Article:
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Saturday, October 10, 2009

Africa Mercy's "Dirty Jobs"

Have you ever seen the TV show, Dirty Jobs, on the Discovery Channel where TV host, Mike Rowe, tries out some of the dirtiest jobs in the world. Today we thought we'd share with you one of those"Dirty Jobs"on the Africa Mercy.

You can always tell when it's coming up. The ship starts to get a lot hotter than usual, sometimes even the floors start to get slippery from condensation building up on them. Then you see the flippers coming, yes the Africa Mercy Dive Team are called in. Now you're probably thinking, wow, people get to dive for Christ. I guess you're right, they do, but forget the images of clear blue sea with big reefs, this is not how it is in Benin...maybe replace that image with murky, polluted water, a nice film of sewage and, well, we're not too sure what it is, but it's yucky.

The Africa Mercy’s machinery is cooled by seawater pumped in via intake valves on the sides of the ship. Without a continuous intake of cool water, the generators that power the ship and the various facilities onboard, including the hospital, would all stop working. Also, the air-conditioning system would shut down, resulting in a rapid increase of temperature that would cause discomfort for crew members and patients, as well as creating a risk for certain pieces of hospital equipment that require a steady temperature to function. The emergency fire hoses receive their water supply from the same intake valves. Thus, the need for constant monitoring and regular maintenance of these valves, as well as having standby divers for emergencies is all of great importance.

With the Africa Mercy being docked for a long period in slow-moving, severely polluted water, the intake valves are often getting blocked up by refuse and restrict the flow of water into the ship. Sometimes the layer of refuse surrounding the ship is so thick it looks like you could almost walk on the water. It is then that the dive team go down and clear the vents, often removing plastic bags, barnacles, seaweed and when we were in Liberia our biggest problem was jellyfish. We currently have 9 divers. At the beginning of the week the dive coordinator contacts the divers to find out who is available to dive as they all have other jobs that take priority. On occasions, divers have been required to suit up and descend below the ship as early as 4 AM. Night diving is extremely dangerous, but even diving during the day can be hazardous. The water is usually so cloudy, they can’t see their feet. Visibility is only six inches, which sometimes makes it difficult to find the intake valves. But a lack of visibility is not the only risk facing the Dive Team. The sewage discharged from the Africa Mercy is fairly sterile, but the sewage from other ships in the port is a problem. Before any crew member attempts to dive, the medical department assesses their vaccination forms to ensure they are covered against serious diseases like hepatitis C, typhoid, and cholera. Whenever the divers have got water in their mouths, they’ve ended up with an upset stomach. Most of the Dive Team’s equipment is getting old and worn-out, some of which is more than fifteen years old. New equipment is needed, including full-face dive masks, that would drastically decrease the health risks that divers endure so frequently and ultimately increase their efficiency and effectiveness. However, they are quite expensive. Until then, the divers continue to risk their health to keep the Africa Mercy operational, ensuring that Mercy Ships can continue bringing hope and healing to the world’s forgotten poor. One diver said "even though it’s dirty work, I’m happy to dive every week, it’s all part of serving the crew and continuing this ministry.”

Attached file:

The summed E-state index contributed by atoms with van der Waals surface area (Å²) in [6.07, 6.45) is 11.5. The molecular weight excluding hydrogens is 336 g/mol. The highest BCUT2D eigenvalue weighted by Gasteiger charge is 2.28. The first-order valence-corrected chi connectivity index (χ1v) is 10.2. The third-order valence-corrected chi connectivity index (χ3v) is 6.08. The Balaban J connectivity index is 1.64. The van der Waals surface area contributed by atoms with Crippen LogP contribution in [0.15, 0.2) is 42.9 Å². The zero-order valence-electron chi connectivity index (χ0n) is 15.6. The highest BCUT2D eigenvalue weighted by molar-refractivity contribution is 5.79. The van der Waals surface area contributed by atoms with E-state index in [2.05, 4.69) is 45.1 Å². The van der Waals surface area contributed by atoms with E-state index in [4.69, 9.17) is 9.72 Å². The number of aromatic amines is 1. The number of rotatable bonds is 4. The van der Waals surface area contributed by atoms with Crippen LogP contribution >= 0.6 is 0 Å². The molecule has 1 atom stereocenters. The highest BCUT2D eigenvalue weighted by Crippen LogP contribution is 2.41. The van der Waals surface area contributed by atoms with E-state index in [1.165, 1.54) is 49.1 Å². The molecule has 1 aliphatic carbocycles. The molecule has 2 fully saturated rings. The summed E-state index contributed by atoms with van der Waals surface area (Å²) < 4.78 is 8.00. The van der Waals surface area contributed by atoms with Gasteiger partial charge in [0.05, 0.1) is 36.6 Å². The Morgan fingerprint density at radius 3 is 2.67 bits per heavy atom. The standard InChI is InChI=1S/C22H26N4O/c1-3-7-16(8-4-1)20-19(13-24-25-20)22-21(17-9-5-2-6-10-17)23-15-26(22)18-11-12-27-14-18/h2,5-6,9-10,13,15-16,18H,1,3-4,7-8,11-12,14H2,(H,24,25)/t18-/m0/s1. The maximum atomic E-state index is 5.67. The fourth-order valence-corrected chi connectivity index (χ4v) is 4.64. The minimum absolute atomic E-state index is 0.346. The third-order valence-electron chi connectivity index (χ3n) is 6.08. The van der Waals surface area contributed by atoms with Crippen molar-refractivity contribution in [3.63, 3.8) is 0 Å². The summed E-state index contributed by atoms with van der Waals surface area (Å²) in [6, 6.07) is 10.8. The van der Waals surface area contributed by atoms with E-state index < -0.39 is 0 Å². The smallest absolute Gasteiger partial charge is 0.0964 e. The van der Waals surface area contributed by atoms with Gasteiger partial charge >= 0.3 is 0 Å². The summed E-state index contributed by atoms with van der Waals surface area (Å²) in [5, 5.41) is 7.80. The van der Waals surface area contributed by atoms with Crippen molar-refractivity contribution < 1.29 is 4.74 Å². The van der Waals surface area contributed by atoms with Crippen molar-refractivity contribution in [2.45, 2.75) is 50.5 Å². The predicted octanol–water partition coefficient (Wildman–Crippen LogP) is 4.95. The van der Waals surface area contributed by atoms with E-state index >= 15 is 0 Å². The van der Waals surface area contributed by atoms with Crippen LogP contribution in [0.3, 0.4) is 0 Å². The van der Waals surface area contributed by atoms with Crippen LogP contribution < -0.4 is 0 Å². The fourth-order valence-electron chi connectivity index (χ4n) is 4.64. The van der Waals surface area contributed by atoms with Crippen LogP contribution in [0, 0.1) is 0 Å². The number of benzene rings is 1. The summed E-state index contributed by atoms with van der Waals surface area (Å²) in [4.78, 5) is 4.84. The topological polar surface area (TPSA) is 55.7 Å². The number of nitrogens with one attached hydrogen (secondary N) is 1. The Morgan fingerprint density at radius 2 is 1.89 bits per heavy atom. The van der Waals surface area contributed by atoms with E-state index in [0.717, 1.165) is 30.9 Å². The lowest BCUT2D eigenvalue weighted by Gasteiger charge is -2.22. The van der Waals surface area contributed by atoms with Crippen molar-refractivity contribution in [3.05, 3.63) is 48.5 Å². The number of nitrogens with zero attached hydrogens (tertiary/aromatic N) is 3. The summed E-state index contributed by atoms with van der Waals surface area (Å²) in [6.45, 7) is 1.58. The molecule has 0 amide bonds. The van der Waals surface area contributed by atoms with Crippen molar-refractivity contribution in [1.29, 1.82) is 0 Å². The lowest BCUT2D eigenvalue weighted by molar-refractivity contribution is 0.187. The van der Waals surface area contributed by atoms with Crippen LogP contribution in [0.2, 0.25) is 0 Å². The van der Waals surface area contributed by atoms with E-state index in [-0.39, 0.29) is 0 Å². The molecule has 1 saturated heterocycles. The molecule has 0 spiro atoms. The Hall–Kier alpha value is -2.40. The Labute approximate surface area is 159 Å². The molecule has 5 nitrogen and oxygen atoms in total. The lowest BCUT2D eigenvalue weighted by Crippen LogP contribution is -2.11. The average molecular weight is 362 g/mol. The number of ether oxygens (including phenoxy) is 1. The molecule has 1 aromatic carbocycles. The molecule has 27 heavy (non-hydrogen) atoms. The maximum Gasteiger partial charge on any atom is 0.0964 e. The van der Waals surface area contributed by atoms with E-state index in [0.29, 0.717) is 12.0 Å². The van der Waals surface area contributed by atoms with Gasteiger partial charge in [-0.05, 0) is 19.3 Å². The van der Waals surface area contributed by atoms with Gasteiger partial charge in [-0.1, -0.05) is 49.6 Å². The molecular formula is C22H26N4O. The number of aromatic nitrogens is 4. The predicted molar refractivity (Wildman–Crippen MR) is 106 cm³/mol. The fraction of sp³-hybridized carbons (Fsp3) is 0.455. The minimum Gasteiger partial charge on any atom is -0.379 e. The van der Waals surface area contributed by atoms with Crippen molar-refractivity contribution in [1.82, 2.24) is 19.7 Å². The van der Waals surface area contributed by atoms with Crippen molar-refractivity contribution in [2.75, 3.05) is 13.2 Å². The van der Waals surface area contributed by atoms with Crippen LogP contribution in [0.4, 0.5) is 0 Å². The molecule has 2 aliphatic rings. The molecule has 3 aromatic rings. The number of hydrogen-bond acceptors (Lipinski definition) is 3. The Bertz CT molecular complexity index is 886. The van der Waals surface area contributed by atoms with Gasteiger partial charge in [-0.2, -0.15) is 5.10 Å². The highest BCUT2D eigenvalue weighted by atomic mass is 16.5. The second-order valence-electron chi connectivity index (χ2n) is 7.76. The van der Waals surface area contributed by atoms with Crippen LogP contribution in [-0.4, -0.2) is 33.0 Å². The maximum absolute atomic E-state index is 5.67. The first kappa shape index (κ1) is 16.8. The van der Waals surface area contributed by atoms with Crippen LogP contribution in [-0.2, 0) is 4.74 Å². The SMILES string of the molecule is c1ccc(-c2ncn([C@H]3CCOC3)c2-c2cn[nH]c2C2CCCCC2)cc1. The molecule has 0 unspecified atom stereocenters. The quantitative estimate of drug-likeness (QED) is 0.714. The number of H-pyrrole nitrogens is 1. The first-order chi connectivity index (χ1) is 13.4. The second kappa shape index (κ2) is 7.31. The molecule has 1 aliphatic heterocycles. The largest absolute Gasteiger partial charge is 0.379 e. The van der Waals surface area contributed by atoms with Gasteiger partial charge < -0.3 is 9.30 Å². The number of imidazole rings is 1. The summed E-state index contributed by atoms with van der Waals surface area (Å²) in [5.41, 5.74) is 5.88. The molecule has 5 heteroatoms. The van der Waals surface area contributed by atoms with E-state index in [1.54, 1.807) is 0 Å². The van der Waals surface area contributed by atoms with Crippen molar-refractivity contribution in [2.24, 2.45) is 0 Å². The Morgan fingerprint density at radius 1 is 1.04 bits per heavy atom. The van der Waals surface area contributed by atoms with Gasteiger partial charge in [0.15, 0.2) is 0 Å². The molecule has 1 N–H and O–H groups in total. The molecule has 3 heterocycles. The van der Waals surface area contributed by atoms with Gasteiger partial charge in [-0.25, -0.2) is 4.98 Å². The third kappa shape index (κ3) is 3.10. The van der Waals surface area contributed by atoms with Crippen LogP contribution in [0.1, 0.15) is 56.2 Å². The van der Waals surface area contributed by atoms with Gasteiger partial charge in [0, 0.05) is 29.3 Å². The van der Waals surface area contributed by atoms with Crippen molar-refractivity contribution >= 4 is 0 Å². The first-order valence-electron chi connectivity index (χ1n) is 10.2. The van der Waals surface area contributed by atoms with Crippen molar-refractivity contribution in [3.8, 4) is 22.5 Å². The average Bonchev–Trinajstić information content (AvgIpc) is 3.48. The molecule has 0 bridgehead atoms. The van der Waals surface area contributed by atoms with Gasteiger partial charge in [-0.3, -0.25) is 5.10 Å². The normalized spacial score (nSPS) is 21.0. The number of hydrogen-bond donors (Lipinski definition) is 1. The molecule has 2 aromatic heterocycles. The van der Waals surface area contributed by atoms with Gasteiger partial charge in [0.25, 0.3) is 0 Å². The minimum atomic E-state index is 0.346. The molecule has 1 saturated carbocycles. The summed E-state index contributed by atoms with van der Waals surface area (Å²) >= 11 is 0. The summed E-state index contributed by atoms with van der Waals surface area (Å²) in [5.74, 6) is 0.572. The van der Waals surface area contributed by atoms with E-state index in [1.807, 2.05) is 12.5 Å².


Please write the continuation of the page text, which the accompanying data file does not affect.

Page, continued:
That's what you call "diving for Christ!"
(Click below to see a video taken underwater.)


Anonymous said...

Yuk ... what a horrible job to have to do. How much does a face mask cost?

Anonymous said...

Doesn't anyone out there know how much a face mask costs? Come on.... someone must know! Tell me before I spend my money on something else!

Tim, Sharon & Nathanael Tretheway said...

Sorry for taking so long to reply. If you could please click on the "contact us" in the left menu of the blog and then fill the contact us form, leaving your name and email address....we can contact you with the information. We are in the throws of packing up the field service here and getting ready to sail so could we ask you to please be patient....thank you so much, we appreciate it.